I tend to romanticize a lot. I romanticize through nostalgia and the very vortex of nostalgia is quite alluring. She pulls me into her gravity; the qualities of intuition, inspiration, imagination, and idealism all blended into an indulgent daydream of the past that feels all too familiar. As an empath, it is easy for me to see and feel the nostalgia and get stuck in the way things used to be. Perhaps this is why I, and others, get stuck in the past because of the way it feels. It is safe, comfortable and known, whether or not it’s necessarily happy, versus the future that is not set, known, or relatable.
When I think of my past, of trips I’ve taken, places I’ve been in physical form and even metaphorically in my spiritual readjustment and healing phases, I feel the reminder in my body. And if I’m honest with myself, it all feels like one bittersweet flatline. Lifeless reminders of what I used to be. A reminder versus the remainder…like the division of the self into various parts, the remaining pieces of me that remind me of who I used to be.
If you fall into the trap of wanting all parts of yourself, to the point that you keep hanging on to the past in order to keep them alive, remember this:
Some parts of us are born to die, and some parts die in order to be reborn. It is the ones that leave with a purpose that are truly meant to leave. Here are 3 ways to know you’re hanging on to the past; the ideas or things that truly want, and need, to leave:
SEE ALSO: Buddha’s 6 Rules Of Love
1) Feelings of nostalgia are stronger than feelings about the future.
Sometimes, I feel the glow, the nostalgia of “I wish things were different” feelings. Some might call it melancholy. It stops me hard in my tracks, breaking into missed emotions and hopes for something that isn’t, so of course, life can’t take me forward from that reality. In those moments, I am no longer on track moving ahead and my perfect possible future self gets derailed.
Nostalgia is the glue that binds, but to what it is binding you?
2) You live life from a “yes and no” mentality.
Having been so bruised by love, I often find myself using limited, defined constructs when it comes to my future. “I failed once at marriage, am I destined to be alone forever? Yes”. The pained part of me answers “yes” because it is all she knows, all she can see from her limited point of view of being stuck in the past.
‘Yes’ and ‘No’ are expressive affirmative and negative absolutes that do not express doubt or room for change, yet act as calls for your attention. Do you feel that you will never reach that level of happiness, status, satisfaction, or acceptance again? Where the attention resides is in the need for grayer. More love of fluidity and a chance to be evolutionary in your approach to life. A neutral tone from the black and white thinking of absolutes. As Shakespeare wrote in Hamlet, “For there is nothing either good or bad, but thinking makes it so.”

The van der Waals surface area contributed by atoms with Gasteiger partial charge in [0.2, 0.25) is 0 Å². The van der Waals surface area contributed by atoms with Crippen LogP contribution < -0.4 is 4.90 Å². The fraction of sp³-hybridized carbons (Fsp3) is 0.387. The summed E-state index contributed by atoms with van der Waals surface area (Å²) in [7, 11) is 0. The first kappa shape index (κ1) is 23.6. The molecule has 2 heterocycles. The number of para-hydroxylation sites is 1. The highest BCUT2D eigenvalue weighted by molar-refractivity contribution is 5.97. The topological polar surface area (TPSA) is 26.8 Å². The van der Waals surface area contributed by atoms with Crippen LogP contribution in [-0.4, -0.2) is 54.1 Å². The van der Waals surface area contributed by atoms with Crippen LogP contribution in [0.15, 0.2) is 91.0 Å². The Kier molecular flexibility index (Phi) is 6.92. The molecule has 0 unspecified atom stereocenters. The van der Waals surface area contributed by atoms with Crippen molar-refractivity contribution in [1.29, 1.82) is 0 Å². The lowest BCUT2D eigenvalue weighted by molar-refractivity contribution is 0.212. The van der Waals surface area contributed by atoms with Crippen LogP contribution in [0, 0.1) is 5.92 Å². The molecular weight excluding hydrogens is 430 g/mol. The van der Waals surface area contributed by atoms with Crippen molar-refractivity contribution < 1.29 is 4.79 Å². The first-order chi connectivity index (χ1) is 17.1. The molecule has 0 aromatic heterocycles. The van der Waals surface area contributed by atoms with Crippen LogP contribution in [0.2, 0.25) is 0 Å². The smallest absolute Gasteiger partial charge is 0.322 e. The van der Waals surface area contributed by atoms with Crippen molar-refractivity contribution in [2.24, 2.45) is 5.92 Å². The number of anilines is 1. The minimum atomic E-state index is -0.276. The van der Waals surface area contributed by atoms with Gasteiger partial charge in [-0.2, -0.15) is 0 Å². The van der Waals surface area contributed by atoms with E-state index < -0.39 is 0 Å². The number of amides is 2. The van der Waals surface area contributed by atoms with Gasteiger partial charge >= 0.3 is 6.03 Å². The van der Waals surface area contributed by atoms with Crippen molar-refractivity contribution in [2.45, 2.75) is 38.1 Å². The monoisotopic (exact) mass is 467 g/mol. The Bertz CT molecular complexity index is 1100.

Neutrality sets us free. It helps us see something more like the truth of what’s happening, instead of experiencing circumstances in relation to expectations and desires. According to Zen Buddhist traditions. ”Truth has no this or that. The path has no ordinary or holy.”
3) Thinking about the past actually makes you sad.
As flesh beings and energetic beings, it is true when I say, what resonates in you, resides in you. Resonance=resident. The existence of resonance in your body is the ability to evoke or suggest images, memories, and emotions. What makes you sad is the notion that you are clinging to a specific period from your past because you don’t feel there is anything in the present or future that could possibly be better.
The future is fraught with uncertainty. That will always be a truth. What we know from the past provides a foundation for the future, yet, there is a difference between thinking about the past and living in it. Dreams build, and they build on each other. It’s okay to remember those dreams of the past in order to create a better future…just don’t live there.
In the words of Taoist Master Chuang Tzu, a defining figure in Chinese Taoism,
“There are no fixed limits. Time does not stand still. Nothing endures. Nothing is final… He who is wise sees near and far.”
In the echo of his words remember:
- Be grateful for your past and for all it has provided.
- Acknowledge that there are some things in life that you just can’t control. As you learn to let go of those things and forgive yourself, you open the door to a new beginning. It is then, you will feel the weight of your past lift off your shoulders.
- With peace present in your heart, spend some time planning ahead. The future will seem a lot less scary when you have some kind of plan in place and a release from the past of what didn’t work. Because, at the end of the day, direction and goals move us towards a sense of purpose and direction in life.